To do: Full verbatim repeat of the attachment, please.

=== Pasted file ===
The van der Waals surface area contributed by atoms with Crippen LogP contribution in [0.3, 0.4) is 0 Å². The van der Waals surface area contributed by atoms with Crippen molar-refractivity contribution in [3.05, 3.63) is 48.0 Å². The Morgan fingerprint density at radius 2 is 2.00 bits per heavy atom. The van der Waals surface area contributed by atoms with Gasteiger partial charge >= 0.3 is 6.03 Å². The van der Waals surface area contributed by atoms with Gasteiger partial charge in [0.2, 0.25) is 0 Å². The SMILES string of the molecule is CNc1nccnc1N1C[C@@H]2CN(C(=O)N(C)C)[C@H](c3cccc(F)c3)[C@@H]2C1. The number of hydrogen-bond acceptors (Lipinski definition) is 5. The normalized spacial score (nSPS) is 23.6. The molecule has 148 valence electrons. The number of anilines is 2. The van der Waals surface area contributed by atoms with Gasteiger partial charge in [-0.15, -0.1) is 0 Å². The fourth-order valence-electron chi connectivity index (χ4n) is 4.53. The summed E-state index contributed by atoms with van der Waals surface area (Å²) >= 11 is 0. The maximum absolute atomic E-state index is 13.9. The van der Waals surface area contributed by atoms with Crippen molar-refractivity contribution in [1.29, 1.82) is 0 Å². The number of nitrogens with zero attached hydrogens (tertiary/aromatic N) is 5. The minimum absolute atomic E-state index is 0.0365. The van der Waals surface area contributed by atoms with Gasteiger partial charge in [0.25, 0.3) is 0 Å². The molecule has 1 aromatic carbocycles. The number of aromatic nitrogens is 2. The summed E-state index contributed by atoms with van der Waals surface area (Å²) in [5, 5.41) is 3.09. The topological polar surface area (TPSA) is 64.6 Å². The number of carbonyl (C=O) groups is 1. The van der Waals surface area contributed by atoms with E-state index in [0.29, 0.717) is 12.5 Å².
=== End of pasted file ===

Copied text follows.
The van der Waals surface area contributed by atoms with Crippen LogP contribution in [0.3, 0.4) is 0 Å². The van der Waals surface area contributed by atoms with Crippen molar-refractivity contribution in [3.05, 3.63) is 48.0 Å². The Morgan fingerprint density at radius 2 is 2.00 bits per heavy atom. The van der Waals surface area contributed by atoms with Gasteiger partial charge >= 0.3 is 6.03 Å². The van der Waals surface area contributed by atoms with Gasteiger partial charge in [0.2, 0.25) is 0 Å². The SMILES string of the molecule is CNc1nccnc1N1C[C@@H]2CN(C(=O)N(C)C)[C@H](c3cccc(F)c3)[C@@H]2C1. The number of hydrogen-bond acceptors (Lipinski definition) is 5. The normalized spacial score (nSPS) is 23.6. The molecule has 148 valence electrons. The number of anilines is 2. The van der Waals surface area contributed by atoms with Gasteiger partial charge in [-0.15, -0.1) is 0 Å². The fourth-order valence-electron chi connectivity index (χ4n) is 4.53. The summed E-state index contributed by atoms with van der Waals surface area (Å²) >= 11 is 0. The maximum absolute atomic E-state index is 13.9. The van der Waals surface area contributed by atoms with Crippen molar-refractivity contribution in [1.29, 1.82) is 0 Å². The number of nitrogens with zero attached hydrogens (tertiary/aromatic N) is 5. The minimum absolute atomic E-state index is 0.0365. The van der Waals surface area contributed by atoms with Gasteiger partial charge in [0.25, 0.3) is 0 Å². The molecule has 1 aromatic carbocycles. The number of aromatic nitrogens is 2. The summed E-state index contributed by atoms with van der Waals surface area (Å²) in [5, 5.41) is 3.09. The topological polar surface area (TPSA) is 64.6 Å². The number of carbonyl (C=O) groups is 1. The van der Waals surface area contributed by atoms with E-state index in [0.29, 0.717) is 12.5 Å².